7 ways Atlantans are saving the planet—or our little corner of it

Georgia Tech students are making charging your electric car easier

TEQ charging
Illustration by Peter Gundy

Range anxiety is the neurosis du jour among electric vehicle owners, who fret over whether their cars literally will be able to go the distance. But in doing some research for an entrepreneurship class at Georgia Tech, undergrads Josh Lieberman, Isaac Wittenstein, and Dorrier Coleman realized that the real problem might most appropriately be termed “charge anxiety.” It’s not that there are no charging stations nearby; it’s the wait that comes when all of the spots are filled and the drivers aren’t around to move their cars once the charge is done.

The guys got to thinking: What if there were a more efficient way to use the existing power infrastructure? TEQ Charging was born. Short for The Electric Queue (and a nod to its roots as a Tech project), the technology is somewhere between a power strip and a switchboard, allowing multiple drivers to plug their cars into a charging queue. From there, TEQ uses electromechanical relays to move the power to the appropriate car based on timing and demand. Drivers use an app to request power and get their place in the queue. It’s like a cloud-based light switch for your car, except that you don’t even have to take on the responsibility of turning it on and off.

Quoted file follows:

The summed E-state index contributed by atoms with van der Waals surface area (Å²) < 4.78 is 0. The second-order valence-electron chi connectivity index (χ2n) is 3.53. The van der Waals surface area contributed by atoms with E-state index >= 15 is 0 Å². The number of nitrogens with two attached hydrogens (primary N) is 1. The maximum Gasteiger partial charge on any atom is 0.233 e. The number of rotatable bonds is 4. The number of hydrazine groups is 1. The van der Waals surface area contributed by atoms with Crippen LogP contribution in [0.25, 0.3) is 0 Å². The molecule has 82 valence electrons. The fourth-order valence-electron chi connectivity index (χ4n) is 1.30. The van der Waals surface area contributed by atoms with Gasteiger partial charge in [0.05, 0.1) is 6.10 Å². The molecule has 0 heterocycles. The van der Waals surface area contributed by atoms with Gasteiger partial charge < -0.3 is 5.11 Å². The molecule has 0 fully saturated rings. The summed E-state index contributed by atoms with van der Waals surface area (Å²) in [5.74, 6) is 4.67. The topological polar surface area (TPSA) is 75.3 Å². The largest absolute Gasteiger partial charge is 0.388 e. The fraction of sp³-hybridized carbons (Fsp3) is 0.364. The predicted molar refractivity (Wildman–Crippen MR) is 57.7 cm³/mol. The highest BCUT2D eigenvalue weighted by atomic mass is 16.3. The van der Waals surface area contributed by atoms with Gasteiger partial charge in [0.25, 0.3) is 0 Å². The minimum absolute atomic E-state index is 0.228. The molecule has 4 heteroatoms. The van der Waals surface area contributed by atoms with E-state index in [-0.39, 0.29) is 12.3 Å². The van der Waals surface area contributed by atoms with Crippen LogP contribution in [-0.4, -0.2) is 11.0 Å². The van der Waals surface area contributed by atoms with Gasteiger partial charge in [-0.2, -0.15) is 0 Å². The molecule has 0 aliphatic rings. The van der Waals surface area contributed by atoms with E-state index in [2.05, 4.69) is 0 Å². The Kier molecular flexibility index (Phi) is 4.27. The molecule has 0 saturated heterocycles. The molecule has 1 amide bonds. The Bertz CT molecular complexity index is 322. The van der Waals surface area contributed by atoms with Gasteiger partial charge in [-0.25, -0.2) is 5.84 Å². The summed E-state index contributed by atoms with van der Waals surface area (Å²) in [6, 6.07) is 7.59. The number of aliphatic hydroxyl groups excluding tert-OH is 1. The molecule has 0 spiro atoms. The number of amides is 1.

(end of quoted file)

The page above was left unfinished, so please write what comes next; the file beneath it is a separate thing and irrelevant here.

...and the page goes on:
This article originally appeared in our August 2016 issue.